Plans to convert Simpkins School to 65 rental apartments

A glimpse at the future for the school on Old Main Street

Aerial view of the 80-year-old John Simpkins elementary school on Old Main Street in South Yarmouth. A public hearing Thursday evening at the Yarmouth Senior Citizens Services Center and a visit to the site earlier in the day revealed plans to re-use the building, which has not been in use since 2006. The $8.1 million project would involve converting the building into 65 rental apartments for people 55 years of age and older. (photo provided by Town of Yarmouth)

By Gerald Rogovin

The John Simpkins Elementary was named for John Simpkins, a Massachusetts Congressman from Yarmouth in the late 1890's and originally opened in 1930 for all grades. It became an elementary school in 1958. Christopher Setterlund photo.

South Yarmouth residents, who've been wondering for a long time what's in store at the closed John Simpkins Elementary School on Old Main Street, got their first official inkling Thursday evening(11/18/10) at the Yarmouth Services Center.

A visit to the site was scheduled in mid-afternoon on Thursday.

Hints of the prospective use of the 80-year-old school building, which before it closed in 2006, housed 225 pupils and 40 teachers and staff, had turned up in the neighborhood for months. A letter written to the Cape Cod Commission in September by Town Administrator Robert C. Lawton had praised a proposal to convert the school to senior rental housing.

Eighteen months before, two committees working in behalf of the town had studied how the 41,834 square-foot building could be re-used. It occupies just under half of a 4.1-acre parcel on the north side of Old Main Street and adjacent to town-owned baseball fields. But the weak economy put on hold whatever recommendations they were considering.

Thursday's hearing, part of the land use planning process involving the Commission and Cape Cod towns for projects of this size, gave residents the opportunity to comment, view project plans and the site. The hearing was required because of the proposed number of rental units, 65.

Stratford Capital Group, Inc., a real estate investment and devgelopment company, in Peabody, Massachusetts,is the project applicant. The firm would renovate the existing building and add 39,366 square feet of area to create 65 rental apartments for people 55 years of age and older.

New proposed name: Simpkins School Residences

Stratford proposes naming it the Simpkins School Residences.

In its 14 years of existence, Stratford has underwritten and developed more than 17,700 apartment units in 22 states, with a capitalized value of $1.3 billion, according to the firm's website. Many of the projects were similar re-uses of existing, but closed, historic elementary schools.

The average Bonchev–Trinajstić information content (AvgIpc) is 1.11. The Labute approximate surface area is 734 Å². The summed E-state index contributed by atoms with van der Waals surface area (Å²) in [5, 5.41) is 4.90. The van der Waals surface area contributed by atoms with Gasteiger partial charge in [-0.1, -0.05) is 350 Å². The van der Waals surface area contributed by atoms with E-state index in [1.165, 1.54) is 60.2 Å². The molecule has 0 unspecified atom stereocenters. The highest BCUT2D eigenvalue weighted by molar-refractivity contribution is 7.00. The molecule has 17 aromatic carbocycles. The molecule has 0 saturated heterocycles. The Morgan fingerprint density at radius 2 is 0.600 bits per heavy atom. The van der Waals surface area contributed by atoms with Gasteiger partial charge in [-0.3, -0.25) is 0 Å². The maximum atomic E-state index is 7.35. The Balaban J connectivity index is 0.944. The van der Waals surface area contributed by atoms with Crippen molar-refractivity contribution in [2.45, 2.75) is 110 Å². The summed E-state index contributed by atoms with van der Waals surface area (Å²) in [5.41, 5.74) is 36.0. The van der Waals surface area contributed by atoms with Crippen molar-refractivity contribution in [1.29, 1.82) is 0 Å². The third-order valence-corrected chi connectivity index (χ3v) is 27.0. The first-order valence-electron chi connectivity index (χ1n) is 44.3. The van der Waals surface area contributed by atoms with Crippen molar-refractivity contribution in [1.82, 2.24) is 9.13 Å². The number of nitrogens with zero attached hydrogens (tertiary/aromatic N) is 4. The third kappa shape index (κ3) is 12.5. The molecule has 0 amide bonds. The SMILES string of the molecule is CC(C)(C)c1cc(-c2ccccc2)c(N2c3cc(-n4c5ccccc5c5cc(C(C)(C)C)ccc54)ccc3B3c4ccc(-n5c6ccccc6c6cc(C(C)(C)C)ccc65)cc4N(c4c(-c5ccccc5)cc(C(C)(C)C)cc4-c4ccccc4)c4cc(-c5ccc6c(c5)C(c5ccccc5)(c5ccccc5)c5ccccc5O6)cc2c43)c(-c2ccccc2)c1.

By preserving a historic school, and rehabilitating it to meet federal standards, part of Stratford's costs would be underwritten by state and federal programs. These include income housing credits, affordable housing trust funds, funding from the Massachusetts Department of Housing and Development and housing stabilization funds.

In its application, Stratford estimated a budget of $14,862,000 for the project. Of that, $8.1 million would be for construction. While a three-story addition at the rear of the building is under construction, the company had promised to take extra precautions to preserve the existing exterior.

There were 109 parking spaces when the school was operating. Stratford plans to have 98, the minimum number required by zoning. The company will increase and upgrade parking for the adjacent athletic fields. It will also move an existing baseball field to accomodate the parking improvements.

Green building techniques and sustainable design features will be integrated into the construction of the proposed addition. The existing buffer to Old Main Street will be kept to allow the renovated building to mesh with the historic character of the existing street and other buildings. Trees will be planted in the rear of the building as part of the proposed parking are, one tree for every 18 vehicles.

Ninety percent of the units would be rented to seniors who earn no more than 60 percent of the area's median income. Ten percent of the units would be set aside for seniors earning 30 percent of that amount.

In his September letter to the Commission, Lawton described the project as "very much a partnership of the Town of Yarmouth and Simpkins School Residences -- a quintessential public-private partnership. welcomes thoughtful comments and the varied opinions of our readers. We are in no way obligated to post or allow comments that our moderators deem inappropriate. We reserve the right to delete comments we perceive as profane, vulgar, threatening, offensive, racially-biased, homophobic, slanderous, hateful or just plain rude. Commenters may not attack or insult other commenters, readers or writers. Commenters who persist in posting inappropriate comments will be banned from commenting on